Learn About the Law
Get help with your legal needs
FindLaw’s Learn About the Law features thousands of informational articles to help you understand your options. And if you’re ready to hire an attorney, find one in your area who can help.
TENET SOUTH FLORIDA HEALTH SYSTEMS d/b/a North Shore Medical Center, Petitioner, v. Jean B. JACKSON, as Personal Representative of the Estate of Cynthia Lucas, Respondent.
Tenet South Florida Health Systems d/b/a North Shore Medical Center (“North Shore”) petitions for a writ of certiorari to the circuit court to quash an order denying North Shore's motion to dismiss for failure to comply with Chapter 766 medical negligence presuit requirements. We have jurisdiction. See Corbo v. Garcia, 949 So.2d 366 (Fla. 2d DCA 2007) (holding that an appellate court has certiorari jurisdiction to review an order denying a motion to dismiss a complaint for failure to comply with Chapter 766 presuit requirements); Fassy v. Crowley, 884 So.2d 359 (Fla. 2d DCA 2004). We grant the petition for writ of certiorari and quash the trial court's order denying North Shore's motion to dismiss on grounds that the allegations in the complaint arise out of the failure to render medical care or services and, therefore, require Chapter 766 presuit notice.
Jean Jackson, as personal representative of the estate of her mother, Cynthia Lucas, brought an action against North Shore for breach of the statutory duty of care by a healthcare provider to a vulnerable person pursuant to sections 415.101-415.113, Florida Statutes (2007), the Adult Protective Services Act. Specifically, she alleges that, on February 8, 2007, Cynthia Lucas received pre-operative care at North Shore. She was admitted to North Shore on February 15, 2007, for a carotid artery procedure and remained there until February 26, 2007, when she was transferred out of the hospital. The Complaint alleges that North Shore failed to administer proper nursing care and other medical services and was negligent by failing to perform an inpatient nursing assessment; failing to implement “latex precautions”; failing to adequately assess and monitor; failing to appreciate early implications of increasing respiratory rate and sore throat in a patient with recent neck surgery and multiple allergies; and failing to provide appropriate care and treatment. North Shore moved to dismiss the Complaint on grounds that the Complaint was not an action pursuant to Chapter 415, but was a complaint for medical malpractice pursuant to Chapter 766, Florida Statutes (2007). North Shore claimed the Complaint had to be dismissed because the plaintiff had failed to comply with the presuit screening requirements of section 766.106, Florida Statutes (2007). The trial court denied the motion to dismiss, and North Shore seeks certiorari review.
North Shore contends on review that the allegations of the Complaint constitute medical negligence by hospital personnel, that, therefore, pursuant to section 766.106, Florida Statutes (2007), presuit notice is a condition precedent to maintaining the action, and that the trial court erred in not dismissing the Complaint.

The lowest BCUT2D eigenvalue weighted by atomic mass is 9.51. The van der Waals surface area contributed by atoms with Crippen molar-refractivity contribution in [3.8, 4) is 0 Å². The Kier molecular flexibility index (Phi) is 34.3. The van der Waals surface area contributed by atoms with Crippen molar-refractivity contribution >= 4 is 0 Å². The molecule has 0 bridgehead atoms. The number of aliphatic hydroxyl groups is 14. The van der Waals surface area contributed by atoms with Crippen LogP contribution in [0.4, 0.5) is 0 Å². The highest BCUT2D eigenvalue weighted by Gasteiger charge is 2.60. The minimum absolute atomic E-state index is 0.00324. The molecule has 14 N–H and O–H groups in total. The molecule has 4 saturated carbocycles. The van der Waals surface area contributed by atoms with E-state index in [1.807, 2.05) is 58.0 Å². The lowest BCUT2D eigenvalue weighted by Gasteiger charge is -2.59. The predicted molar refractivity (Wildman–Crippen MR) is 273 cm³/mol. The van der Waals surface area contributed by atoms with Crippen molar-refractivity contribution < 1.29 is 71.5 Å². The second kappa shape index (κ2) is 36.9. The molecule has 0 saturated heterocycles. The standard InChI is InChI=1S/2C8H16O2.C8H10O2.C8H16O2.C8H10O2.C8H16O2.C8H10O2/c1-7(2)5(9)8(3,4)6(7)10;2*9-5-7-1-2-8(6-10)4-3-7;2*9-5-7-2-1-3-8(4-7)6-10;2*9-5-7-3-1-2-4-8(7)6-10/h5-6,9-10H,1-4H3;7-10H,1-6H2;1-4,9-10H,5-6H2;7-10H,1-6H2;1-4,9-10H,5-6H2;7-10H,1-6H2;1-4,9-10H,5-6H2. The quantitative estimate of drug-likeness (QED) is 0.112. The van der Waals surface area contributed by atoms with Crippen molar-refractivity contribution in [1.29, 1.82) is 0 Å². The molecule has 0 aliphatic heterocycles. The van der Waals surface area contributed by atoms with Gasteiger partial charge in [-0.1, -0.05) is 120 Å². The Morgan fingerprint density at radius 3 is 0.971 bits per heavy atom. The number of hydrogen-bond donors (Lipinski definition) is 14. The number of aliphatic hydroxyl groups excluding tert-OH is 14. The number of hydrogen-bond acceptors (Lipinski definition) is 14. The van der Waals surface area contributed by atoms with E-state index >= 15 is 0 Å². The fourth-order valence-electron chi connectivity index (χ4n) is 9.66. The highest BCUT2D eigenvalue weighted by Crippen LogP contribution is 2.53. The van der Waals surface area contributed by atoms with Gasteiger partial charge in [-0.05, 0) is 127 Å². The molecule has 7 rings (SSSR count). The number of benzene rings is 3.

Jackson contends that she has alleged simple negligence and a claim for elder abuse, not a claim for medical negligence, and that presuit notice is not required under section 415.102(15) of the Adult Protective Services Act, which prohibits the neglect of vulnerable adults, like her mother, being cared for in a facility such as North Shore.
We do not agree with Jackson that the particular allegations of this Complaint state a claim for neglect of a vulnerable person by a caregiver pursuant to the Adult Protective Services Act, see §§ 415.101-415.113, Fla. Stat. (2007).1 Chapter 415 was enacted to protect vulnerable adults from neglect by caregivers and specifically defines the terms caregiver and neglect as used in the statute. Based on the allegations of the Complaint, North Shore neither meets the required definition of a caregiver, nor does the Complaint allege neglect by North Shore as defined by the statute.
Pursuant to the definition of neglect, the caregiver must fail to provide the necessities which a prudent person would consider essential for the well-being of a vulnerable adult or act in a careless manner resulting in injury or death.2
Based on the allegations of the Complaint, North Shore does not meet the Chapter 415 definition of a caregiver. The allegations in the Complaint are that Ms. Lucas was admitted to North Shore, which is a hospital, for the purpose of a surgical procedure, a right carotid endarectomy. Nowhere in the complaint is there any allegation that there existed “a commitment, agreement, or understanding ․ that a caregiver role exist[ed]” between North Shore and Ms. Lucas. This is not to say that a hospital such as North Shore cannot be a caregiver pursuant to the statute. See Bohannon v. Shands Teaching Hosp. & Clinics, Inc., 983 So.2d 717 (Fla. 1st DCA 2008) (holding that there can be scenarios in which an acute care hospital might become a “caregiver” of “vulnerable adults” under the definition of Chapter 415). We state only that, based on the allegations in this Complaint, North Shore does not meet the Chapter 415 definition of a caregiver.